Rejig in order for Rudderless aid

During Kevin Rudd's time as PM and foreign minister he dominated Australia's foreign aid policy, melding it to a desire for a Security Council seat. With Rudd gone, the time is right to reassess one of our largest government expenditures.

Lowy Interpreter

Kevin Rudd's resignation as Australia's foreign minister gives the Gillard government a timely opportunity to look anew at Australia's foreign aid program.

Ever since Rudd, as opposition leader, made the election promise in 2007 that Australia's aid program would reach 0.5 per cent of Australia's gross national income by 2015, he has been clearly in charge of Labor's aid policy. As prime minister, Rudd's hand was firmly on the aid tiller, leaving then-foreign minister Stephen Smith little room to do more than follow instructions. The very able parliamentary secretary at the time, Bob McMullan, had even less authority.

In the four-plus years Rudd has controlled the program, the budget has grown by more than 50 per cent, from $3.1 billion to $4.8 billion. If the government sticks by the Rudd-initiated 0.5 per cent commitment, it will continue to grow over the next four years to reach $8-9 billion by FY2015.

With Rudd gone, fresh eyes can look at how and where Australia should be spending its aid investment. The new minister would do well to listen to the aid review Rudd commissioned last year. It would also be beneficial for both Australian taxpayers and aid recipients to take a more considered approach to the spending to make sure it's going to where it will really meet the program's purpose: overcoming poverty and serving Australia's national interest.

Although the government responded positively to the review's recommendations, there are several notable areas where the follow-up has been very much in keeping with the 'agree in principle' line; in other words, more in the rhetoric than the action.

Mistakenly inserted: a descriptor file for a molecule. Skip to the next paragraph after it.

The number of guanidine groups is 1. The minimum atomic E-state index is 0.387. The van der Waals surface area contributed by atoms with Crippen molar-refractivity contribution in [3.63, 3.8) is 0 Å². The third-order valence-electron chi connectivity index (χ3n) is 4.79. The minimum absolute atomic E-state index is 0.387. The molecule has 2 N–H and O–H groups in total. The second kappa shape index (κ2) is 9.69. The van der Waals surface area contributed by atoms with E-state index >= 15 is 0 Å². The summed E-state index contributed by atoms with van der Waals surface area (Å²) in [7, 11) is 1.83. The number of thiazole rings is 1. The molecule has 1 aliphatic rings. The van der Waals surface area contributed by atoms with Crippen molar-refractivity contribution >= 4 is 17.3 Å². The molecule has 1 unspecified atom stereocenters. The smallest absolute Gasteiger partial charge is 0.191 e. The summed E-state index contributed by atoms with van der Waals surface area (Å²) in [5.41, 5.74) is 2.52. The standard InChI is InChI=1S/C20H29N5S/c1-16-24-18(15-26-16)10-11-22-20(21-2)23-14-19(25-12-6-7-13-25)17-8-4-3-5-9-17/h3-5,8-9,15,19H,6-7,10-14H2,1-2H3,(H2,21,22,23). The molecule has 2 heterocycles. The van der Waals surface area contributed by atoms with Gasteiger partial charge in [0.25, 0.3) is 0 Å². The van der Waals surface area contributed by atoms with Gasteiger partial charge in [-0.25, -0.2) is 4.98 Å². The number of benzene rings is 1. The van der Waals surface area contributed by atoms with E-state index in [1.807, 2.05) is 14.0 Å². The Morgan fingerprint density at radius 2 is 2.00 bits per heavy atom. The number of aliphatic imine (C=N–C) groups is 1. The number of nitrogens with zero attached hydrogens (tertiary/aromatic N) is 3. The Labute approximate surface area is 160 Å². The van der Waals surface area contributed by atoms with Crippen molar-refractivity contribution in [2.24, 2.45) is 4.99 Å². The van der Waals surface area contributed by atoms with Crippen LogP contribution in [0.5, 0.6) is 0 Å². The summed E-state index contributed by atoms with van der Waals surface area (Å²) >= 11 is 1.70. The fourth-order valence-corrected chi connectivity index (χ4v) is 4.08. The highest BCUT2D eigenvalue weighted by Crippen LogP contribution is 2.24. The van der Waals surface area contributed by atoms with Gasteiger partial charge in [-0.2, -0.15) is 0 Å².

So the pace in expanding the program to countries well beyond Australia's aid or even strategic priorities (for example, the Caribbean, Francophone Africa and Latin America) has continued despite the review panel's urging for more focused allocations. Being the third-largest donor to the Libyan crisis is an achievement, but how appropriate is it for Australia?

There has been conjecture for some time that this expansion has to do with Australia's Rudd-led aspirations for a seat at the Security Council. By extension, it was thought Australia's aid program would continue to be the bearer of glad tidings to a wide array of the world's developing countries until at least the Security Council vote was decided. It will be interesting to see whether the same degree of ministerial energy and financial investment goes into this campaign in the months left before the vote in October.

The new minister may be less enthusiastic about applying aid funds to support what some see as a questionable and expensive campaign and one that is certainly not a core element of the aid program.

Even more importantly for the aid program, a new minister might just give AusAID some urgently needed breathing space to put in place and strengthen the mechanisms it absolutely must have if it is going to be an effective manager of what will soon be one of the top five spending agencies in the Commonwealth Government. Without genuinely transparent and publicly accessible monitoring, evaluation and reporting mechanisms, the media sniping the program suffered over the past couple of years will continue. This will only erode public support.

At the moment, the public receives information about the program largely through negative media reports. It is AusAID's (or, more correctly, the government's) responsibility to provide openly and freely its findings and assessments of the programs implemented to overcome poverty and serve Australia's interests. Development is hard and requires tough decisions and at times an uncomfortable degree of risk taking. That reality doesn't need to be hidden; it needs to be shared with the people providing the money. But if the public isn't well informed and doesn't have access to the correct information, it will be the negative news that sways opinion.

Annmaree O’Keeffe is a research fellow at the Lowy Institute for International Policy and worked with AusAID from 1986 to 2009.

Originally published by The Lowy Institute publication The Interpreter. Reproduced with permission.